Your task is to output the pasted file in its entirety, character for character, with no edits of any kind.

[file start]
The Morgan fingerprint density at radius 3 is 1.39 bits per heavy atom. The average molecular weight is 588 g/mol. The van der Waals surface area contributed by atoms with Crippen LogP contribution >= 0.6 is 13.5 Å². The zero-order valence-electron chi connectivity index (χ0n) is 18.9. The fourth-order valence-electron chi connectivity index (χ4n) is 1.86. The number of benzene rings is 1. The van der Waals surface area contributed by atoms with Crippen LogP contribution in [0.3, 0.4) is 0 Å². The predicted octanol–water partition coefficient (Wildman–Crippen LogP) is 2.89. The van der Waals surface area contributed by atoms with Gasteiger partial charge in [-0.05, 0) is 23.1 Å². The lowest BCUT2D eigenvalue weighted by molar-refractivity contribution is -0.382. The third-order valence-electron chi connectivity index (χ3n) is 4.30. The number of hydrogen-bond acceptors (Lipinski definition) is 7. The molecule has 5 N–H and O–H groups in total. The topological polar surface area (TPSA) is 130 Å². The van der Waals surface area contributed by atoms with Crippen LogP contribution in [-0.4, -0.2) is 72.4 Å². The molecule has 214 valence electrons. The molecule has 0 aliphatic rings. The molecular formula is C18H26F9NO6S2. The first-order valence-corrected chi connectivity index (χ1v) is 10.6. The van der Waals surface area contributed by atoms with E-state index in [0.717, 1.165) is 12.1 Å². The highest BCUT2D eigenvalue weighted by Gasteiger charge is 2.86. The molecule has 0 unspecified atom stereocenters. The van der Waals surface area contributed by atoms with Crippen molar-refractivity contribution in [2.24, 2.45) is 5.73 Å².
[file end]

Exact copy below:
The Morgan fingerprint density at radius 3 is 1.39 bits per heavy atom. The average molecular weight is 588 g/mol. The van der Waals surface area contributed by atoms with Crippen LogP contribution >= 0.6 is 13.5 Å². The zero-order valence-electron chi connectivity index (χ0n) is 18.9. The fourth-order valence-electron chi connectivity index (χ4n) is 1.86. The number of benzene rings is 1. The van der Waals surface area contributed by atoms with Crippen LogP contribution in [0.3, 0.4) is 0 Å². The predicted octanol–water partition coefficient (Wildman–Crippen LogP) is 2.89. The van der Waals surface area contributed by atoms with Gasteiger partial charge in [-0.05, 0) is 23.1 Å². The lowest BCUT2D eigenvalue weighted by molar-refractivity contribution is -0.382. The third-order valence-electron chi connectivity index (χ3n) is 4.30. The number of hydrogen-bond acceptors (Lipinski definition) is 7. The molecule has 5 N–H and O–H groups in total. The topological polar surface area (TPSA) is 130 Å². The van der Waals surface area contributed by atoms with Crippen LogP contribution in [-0.4, -0.2) is 72.4 Å². The molecule has 214 valence electrons. The molecule has 0 aliphatic rings. The molecular formula is C18H26F9NO6S2. The first-order valence-corrected chi connectivity index (χ1v) is 10.6. The van der Waals surface area contributed by atoms with E-state index in [0.717, 1.165) is 12.1 Å². The highest BCUT2D eigenvalue weighted by Gasteiger charge is 2.86. The molecule has 0 unspecified atom stereocenters. The van der Waals surface area contributed by atoms with Crippen molar-refractivity contribution in [2.24, 2.45) is 5.73 Å².